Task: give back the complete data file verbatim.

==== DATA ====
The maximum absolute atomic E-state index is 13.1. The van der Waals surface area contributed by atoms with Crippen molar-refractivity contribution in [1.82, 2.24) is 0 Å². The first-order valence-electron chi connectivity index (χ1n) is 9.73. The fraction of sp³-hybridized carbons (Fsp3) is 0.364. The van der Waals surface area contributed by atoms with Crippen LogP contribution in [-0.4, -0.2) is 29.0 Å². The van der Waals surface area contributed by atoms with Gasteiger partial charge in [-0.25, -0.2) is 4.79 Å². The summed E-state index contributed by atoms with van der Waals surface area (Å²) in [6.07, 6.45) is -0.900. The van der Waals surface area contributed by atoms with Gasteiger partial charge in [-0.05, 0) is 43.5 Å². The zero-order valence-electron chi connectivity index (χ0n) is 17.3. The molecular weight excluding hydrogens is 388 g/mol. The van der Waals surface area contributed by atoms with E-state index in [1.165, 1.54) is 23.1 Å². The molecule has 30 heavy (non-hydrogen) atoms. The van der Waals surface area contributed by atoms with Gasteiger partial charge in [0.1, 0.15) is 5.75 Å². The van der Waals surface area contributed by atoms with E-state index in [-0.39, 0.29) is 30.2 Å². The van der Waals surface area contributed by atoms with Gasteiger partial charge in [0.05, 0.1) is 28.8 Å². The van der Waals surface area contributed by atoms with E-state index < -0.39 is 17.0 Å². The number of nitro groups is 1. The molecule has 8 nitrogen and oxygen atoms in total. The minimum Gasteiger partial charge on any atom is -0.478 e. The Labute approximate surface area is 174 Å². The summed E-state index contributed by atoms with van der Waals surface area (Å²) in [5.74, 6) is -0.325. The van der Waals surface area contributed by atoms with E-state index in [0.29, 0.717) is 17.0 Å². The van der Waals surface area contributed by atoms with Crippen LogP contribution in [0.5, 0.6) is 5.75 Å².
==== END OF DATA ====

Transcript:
The maximum absolute atomic E-state index is 13.1. The van der Waals surface area contributed by atoms with Crippen molar-refractivity contribution in [1.82, 2.24) is 0 Å². The first-order valence-electron chi connectivity index (χ1n) is 9.73. The fraction of sp³-hybridized carbons (Fsp3) is 0.364. The van der Waals surface area contributed by atoms with Crippen LogP contribution in [-0.4, -0.2) is 29.0 Å². The van der Waals surface area contributed by atoms with Gasteiger partial charge in [-0.25, -0.2) is 4.79 Å². The summed E-state index contributed by atoms with van der Waals surface area (Å²) in [6.07, 6.45) is -0.900. The van der Waals surface area contributed by atoms with Gasteiger partial charge in [-0.05, 0) is 43.5 Å². The zero-order valence-electron chi connectivity index (χ0n) is 17.3. The molecular weight excluding hydrogens is 388 g/mol. The van der Waals surface area contributed by atoms with E-state index in [1.165, 1.54) is 23.1 Å². The molecule has 30 heavy (non-hydrogen) atoms. The van der Waals surface area contributed by atoms with Gasteiger partial charge in [0.1, 0.15) is 5.75 Å². The van der Waals surface area contributed by atoms with E-state index in [-0.39, 0.29) is 30.2 Å². The van der Waals surface area contributed by atoms with Gasteiger partial charge in [0.05, 0.1) is 28.8 Å². The van der Waals surface area contributed by atoms with E-state index < -0.39 is 17.0 Å². The number of nitro groups is 1. The molecule has 8 nitrogen and oxygen atoms in total. The minimum Gasteiger partial charge on any atom is -0.478 e. The Labute approximate surface area is 174 Å². The summed E-state index contributed by atoms with van der Waals surface area (Å²) in [5.74, 6) is -0.325. The van der Waals surface area contributed by atoms with E-state index in [0.29, 0.717) is 17.0 Å². The van der Waals surface area contributed by atoms with Crippen LogP contribution in [0.5, 0.6) is 5.75 Å².